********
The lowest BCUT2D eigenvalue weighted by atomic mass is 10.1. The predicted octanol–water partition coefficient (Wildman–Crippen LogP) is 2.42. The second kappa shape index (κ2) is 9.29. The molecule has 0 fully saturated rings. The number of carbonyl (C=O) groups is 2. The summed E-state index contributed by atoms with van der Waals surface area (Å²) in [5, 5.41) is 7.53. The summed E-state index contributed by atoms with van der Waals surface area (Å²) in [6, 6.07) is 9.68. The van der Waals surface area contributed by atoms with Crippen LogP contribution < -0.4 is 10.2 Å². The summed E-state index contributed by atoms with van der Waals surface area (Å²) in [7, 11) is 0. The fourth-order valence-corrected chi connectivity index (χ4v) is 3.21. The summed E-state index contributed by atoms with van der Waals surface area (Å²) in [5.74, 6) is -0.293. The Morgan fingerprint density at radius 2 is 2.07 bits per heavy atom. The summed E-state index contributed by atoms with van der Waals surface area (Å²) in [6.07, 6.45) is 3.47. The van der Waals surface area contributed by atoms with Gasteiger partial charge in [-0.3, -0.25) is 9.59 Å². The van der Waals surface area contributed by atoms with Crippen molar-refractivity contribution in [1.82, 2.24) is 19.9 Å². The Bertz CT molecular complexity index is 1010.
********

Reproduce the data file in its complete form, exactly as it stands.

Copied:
The lowest BCUT2D eigenvalue weighted by atomic mass is 10.1. The predicted octanol–water partition coefficient (Wildman–Crippen LogP) is 2.42. The second kappa shape index (κ2) is 9.29. The molecule has 0 fully saturated rings. The number of carbonyl (C=O) groups is 2. The summed E-state index contributed by atoms with van der Waals surface area (Å²) in [5, 5.41) is 7.53. The summed E-state index contributed by atoms with van der Waals surface area (Å²) in [6, 6.07) is 9.68. The van der Waals surface area contributed by atoms with Crippen LogP contribution < -0.4 is 10.2 Å². The summed E-state index contributed by atoms with van der Waals surface area (Å²) in [7, 11) is 0. The fourth-order valence-corrected chi connectivity index (χ4v) is 3.21. The summed E-state index contributed by atoms with van der Waals surface area (Å²) in [5.74, 6) is -0.293. The Morgan fingerprint density at radius 2 is 2.07 bits per heavy atom. The summed E-state index contributed by atoms with van der Waals surface area (Å²) in [6.07, 6.45) is 3.47. The van der Waals surface area contributed by atoms with Gasteiger partial charge in [-0.3, -0.25) is 9.59 Å². The van der Waals surface area contributed by atoms with Crippen molar-refractivity contribution in [1.82, 2.24) is 19.9 Å². The Bertz CT molecular complexity index is 1010.